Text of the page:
Long time ago, when heaven and earth began, the great God Chiuta blessed three creatures with wisdom above all others, Phulu of the Owls became the Spirit Master, Gani of the Tortoises became the Wondrous Sage, and Mba of the Snakes became the Divine Ancestor.

The three creatures formed the council of animals protecting the circle of life. And also governing the ways of man. Phulu looked after the line of death, Gani looked after the line of life and Mba looked after the line of rebirth. But then, Mba the Snake, who was the most cunning of all creatures, with its wisdom corrupted man, and paid a great price for such an atrocious act, him and his kind were cursed to forever to be enemies of man Phulu, tried to recover the bond that animals once shared with man. He went to settlement upon settlement and due to the distance between one settlement and the other he always found himself arriving at night but, most people didn’t treat him with kindness due to the corruption they now had, and every time he was treated harshly despite his pure intentions.

He finally was tired and perched on the willow tree, where he met Manda, the god of death. "why you so distraught, young Phulu" the god asked the owl

"I tried, to get them back to their divine nature but, they have become so corrupt. If only I knew what Mba had told them that made them so" Phulu explained

The god sat next to the owl "you protect the line of death do you not?"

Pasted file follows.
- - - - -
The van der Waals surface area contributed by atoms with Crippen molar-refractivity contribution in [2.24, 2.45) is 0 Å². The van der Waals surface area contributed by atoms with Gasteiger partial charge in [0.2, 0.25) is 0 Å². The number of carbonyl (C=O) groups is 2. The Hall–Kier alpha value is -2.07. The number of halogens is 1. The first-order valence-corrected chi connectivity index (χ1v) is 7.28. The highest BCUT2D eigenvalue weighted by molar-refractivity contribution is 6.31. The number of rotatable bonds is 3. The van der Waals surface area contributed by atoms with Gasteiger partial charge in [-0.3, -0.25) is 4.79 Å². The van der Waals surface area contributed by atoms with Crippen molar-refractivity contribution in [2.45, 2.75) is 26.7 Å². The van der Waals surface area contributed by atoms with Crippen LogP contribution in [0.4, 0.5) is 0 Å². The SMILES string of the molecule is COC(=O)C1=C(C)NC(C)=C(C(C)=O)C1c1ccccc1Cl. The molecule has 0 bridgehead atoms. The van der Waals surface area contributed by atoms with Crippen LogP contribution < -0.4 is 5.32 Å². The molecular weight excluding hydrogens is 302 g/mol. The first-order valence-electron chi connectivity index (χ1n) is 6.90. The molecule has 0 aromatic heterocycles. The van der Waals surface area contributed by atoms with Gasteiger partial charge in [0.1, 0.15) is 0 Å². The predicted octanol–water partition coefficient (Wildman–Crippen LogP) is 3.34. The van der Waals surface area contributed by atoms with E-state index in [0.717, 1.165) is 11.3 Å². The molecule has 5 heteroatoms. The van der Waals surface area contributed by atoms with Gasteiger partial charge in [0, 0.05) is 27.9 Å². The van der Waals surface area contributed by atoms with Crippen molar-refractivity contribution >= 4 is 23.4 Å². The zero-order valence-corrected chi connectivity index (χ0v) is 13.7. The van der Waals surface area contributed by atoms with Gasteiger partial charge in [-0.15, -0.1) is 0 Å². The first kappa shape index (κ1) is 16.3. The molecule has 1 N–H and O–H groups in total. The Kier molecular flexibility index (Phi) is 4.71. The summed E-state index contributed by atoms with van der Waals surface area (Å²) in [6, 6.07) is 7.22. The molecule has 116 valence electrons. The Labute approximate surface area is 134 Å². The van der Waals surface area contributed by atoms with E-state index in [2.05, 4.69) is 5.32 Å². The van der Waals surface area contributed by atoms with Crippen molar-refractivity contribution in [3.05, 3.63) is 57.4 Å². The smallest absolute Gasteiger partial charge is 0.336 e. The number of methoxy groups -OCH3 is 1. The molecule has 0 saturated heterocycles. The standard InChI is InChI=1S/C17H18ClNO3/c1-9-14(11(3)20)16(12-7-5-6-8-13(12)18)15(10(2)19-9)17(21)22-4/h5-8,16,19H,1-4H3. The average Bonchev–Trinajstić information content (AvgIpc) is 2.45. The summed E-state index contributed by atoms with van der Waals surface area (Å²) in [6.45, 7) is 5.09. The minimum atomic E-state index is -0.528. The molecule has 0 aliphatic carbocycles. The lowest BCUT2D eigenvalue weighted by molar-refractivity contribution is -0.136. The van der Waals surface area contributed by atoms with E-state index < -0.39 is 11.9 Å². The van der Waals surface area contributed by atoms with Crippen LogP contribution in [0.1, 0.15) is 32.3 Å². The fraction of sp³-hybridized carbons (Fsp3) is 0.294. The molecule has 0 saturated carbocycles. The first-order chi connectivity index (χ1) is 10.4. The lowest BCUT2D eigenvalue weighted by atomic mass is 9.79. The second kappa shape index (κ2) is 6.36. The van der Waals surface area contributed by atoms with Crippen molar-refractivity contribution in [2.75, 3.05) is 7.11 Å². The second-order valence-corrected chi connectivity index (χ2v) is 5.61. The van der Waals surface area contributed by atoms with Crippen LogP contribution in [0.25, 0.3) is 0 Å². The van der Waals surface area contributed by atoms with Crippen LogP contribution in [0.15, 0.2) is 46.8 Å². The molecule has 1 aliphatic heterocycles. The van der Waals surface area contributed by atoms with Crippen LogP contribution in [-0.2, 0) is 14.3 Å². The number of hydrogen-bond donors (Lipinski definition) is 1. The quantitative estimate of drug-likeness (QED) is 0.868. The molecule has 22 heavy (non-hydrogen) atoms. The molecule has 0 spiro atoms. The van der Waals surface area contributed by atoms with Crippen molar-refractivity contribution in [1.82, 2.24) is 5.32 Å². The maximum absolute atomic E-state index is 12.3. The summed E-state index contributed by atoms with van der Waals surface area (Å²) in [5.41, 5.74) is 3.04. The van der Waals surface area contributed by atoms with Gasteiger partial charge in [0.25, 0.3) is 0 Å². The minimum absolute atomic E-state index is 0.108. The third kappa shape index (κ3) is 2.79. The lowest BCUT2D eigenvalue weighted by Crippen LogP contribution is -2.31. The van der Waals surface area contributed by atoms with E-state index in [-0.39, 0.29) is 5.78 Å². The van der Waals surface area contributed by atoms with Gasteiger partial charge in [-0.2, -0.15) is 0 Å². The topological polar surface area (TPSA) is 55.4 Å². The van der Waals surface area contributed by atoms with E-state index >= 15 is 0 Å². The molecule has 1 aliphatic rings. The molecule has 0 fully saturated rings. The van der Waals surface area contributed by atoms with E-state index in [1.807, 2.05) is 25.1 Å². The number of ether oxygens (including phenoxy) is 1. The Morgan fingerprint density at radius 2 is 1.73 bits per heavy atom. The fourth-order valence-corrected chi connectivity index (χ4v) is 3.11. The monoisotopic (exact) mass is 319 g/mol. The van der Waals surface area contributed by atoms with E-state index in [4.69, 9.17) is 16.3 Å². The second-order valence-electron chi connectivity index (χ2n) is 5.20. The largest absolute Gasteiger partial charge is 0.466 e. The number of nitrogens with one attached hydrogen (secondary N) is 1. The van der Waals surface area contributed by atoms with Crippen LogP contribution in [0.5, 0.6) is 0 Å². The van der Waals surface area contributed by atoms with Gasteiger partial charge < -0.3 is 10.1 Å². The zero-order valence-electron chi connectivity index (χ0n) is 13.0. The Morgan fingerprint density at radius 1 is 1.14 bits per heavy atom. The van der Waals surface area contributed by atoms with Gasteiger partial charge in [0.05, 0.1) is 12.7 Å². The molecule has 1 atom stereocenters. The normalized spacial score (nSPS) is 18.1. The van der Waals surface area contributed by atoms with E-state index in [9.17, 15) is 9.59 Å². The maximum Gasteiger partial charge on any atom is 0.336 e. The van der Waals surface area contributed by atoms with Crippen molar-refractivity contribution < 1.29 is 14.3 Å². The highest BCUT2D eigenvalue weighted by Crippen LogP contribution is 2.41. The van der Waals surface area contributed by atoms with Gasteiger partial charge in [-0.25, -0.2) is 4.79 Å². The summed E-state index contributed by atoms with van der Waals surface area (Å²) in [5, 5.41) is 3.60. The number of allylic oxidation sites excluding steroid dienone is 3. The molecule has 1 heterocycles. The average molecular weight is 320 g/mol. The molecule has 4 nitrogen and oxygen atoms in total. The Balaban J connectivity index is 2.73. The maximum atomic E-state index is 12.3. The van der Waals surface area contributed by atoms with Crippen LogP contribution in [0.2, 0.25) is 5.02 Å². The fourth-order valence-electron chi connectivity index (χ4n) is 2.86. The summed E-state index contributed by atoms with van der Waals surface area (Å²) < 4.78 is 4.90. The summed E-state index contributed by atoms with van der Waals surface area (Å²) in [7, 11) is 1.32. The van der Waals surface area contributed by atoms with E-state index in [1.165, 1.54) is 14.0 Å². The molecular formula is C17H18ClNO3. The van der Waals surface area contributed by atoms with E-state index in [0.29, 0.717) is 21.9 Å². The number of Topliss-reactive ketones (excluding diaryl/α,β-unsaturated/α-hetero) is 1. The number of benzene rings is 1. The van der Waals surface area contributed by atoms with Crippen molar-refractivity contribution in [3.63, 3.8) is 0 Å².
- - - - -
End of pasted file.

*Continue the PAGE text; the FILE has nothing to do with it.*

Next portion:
"I do," the Phulu the owl replied.

"Then let us do this: it seems that due to the corruption the lizard gave the humans a different message than the one the chameleon was to give them and now all their souls shall one time or the other cross the line of death, a line that you can see." Manda explained.

"Where are you going with this?" the owl asked.

Manda sighed "I hate work, if it were up to me I wouldn’t want to work a day in my life. I want you to give the ability of seeing the line of death to all your kind, so as to warn them when they have crossed the line, to turn back or meet me in which case they will do love them don’t you? And even though they are corrupt I am sure you don’t want them to meet me in their corruption because I just might take them to a place worse than the dark."

Phulu the owl looked at Manda "I shall do it" he said and took flight. He gave his ability to all of his kind and told them what to do. And that, is why when you hear the owl hoot, it’s not an omen but, a warning saying "you have crossed the line, turn back now or you will meet death" but, what Manda and Phulu did not know is, humanity lost the ability to turn back after crossing the line of death and that is why they die even after being warned. Owl is not an omen, it has never been, it is the only creature I know, that will warn your soul of the danger to come.


  1. The only time we have to do anything of consequence is the present indeed! Let's tell our stories now. Thanks for sharing this touching story Ekari!

  2. Proud to see that my brother's talent is celebrated.